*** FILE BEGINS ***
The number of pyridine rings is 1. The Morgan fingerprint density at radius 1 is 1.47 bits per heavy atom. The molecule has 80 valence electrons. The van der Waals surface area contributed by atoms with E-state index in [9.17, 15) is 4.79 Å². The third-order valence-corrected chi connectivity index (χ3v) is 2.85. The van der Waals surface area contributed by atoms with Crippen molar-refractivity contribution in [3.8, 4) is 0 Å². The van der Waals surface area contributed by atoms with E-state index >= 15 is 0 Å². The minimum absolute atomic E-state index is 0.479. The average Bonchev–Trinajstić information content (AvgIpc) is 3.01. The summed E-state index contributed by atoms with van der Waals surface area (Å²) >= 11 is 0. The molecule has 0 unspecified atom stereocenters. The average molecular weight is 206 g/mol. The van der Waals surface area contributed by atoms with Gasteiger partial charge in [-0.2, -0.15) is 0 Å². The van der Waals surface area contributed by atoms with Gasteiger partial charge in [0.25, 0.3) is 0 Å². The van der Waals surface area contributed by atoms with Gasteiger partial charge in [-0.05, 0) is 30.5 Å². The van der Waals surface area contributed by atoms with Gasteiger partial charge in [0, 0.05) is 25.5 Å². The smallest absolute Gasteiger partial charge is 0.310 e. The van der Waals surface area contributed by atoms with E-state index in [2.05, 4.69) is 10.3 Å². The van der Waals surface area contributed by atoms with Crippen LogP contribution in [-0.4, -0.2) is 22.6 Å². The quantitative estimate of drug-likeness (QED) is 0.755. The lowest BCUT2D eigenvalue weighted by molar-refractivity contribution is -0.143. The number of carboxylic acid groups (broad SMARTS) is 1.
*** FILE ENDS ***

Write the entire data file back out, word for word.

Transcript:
The number of pyridine rings is 1. The Morgan fingerprint density at radius 1 is 1.47 bits per heavy atom. The molecule has 80 valence electrons. The van der Waals surface area contributed by atoms with E-state index in [9.17, 15) is 4.79 Å². The third-order valence-corrected chi connectivity index (χ3v) is 2.85. The van der Waals surface area contributed by atoms with Crippen molar-refractivity contribution in [3.8, 4) is 0 Å². The van der Waals surface area contributed by atoms with E-state index >= 15 is 0 Å². The minimum absolute atomic E-state index is 0.479. The average Bonchev–Trinajstić information content (AvgIpc) is 3.01. The summed E-state index contributed by atoms with van der Waals surface area (Å²) >= 11 is 0. The molecule has 0 unspecified atom stereocenters. The average molecular weight is 206 g/mol. The van der Waals surface area contributed by atoms with Gasteiger partial charge in [-0.2, -0.15) is 0 Å². The van der Waals surface area contributed by atoms with Gasteiger partial charge in [0.25, 0.3) is 0 Å². The van der Waals surface area contributed by atoms with Gasteiger partial charge in [-0.05, 0) is 30.5 Å². The van der Waals surface area contributed by atoms with Gasteiger partial charge in [0, 0.05) is 25.5 Å². The smallest absolute Gasteiger partial charge is 0.310 e. The van der Waals surface area contributed by atoms with E-state index in [2.05, 4.69) is 10.3 Å². The van der Waals surface area contributed by atoms with Crippen LogP contribution in [-0.4, -0.2) is 22.6 Å². The quantitative estimate of drug-likeness (QED) is 0.755. The lowest BCUT2D eigenvalue weighted by molar-refractivity contribution is -0.143. The number of carboxylic acid groups (broad SMARTS) is 1.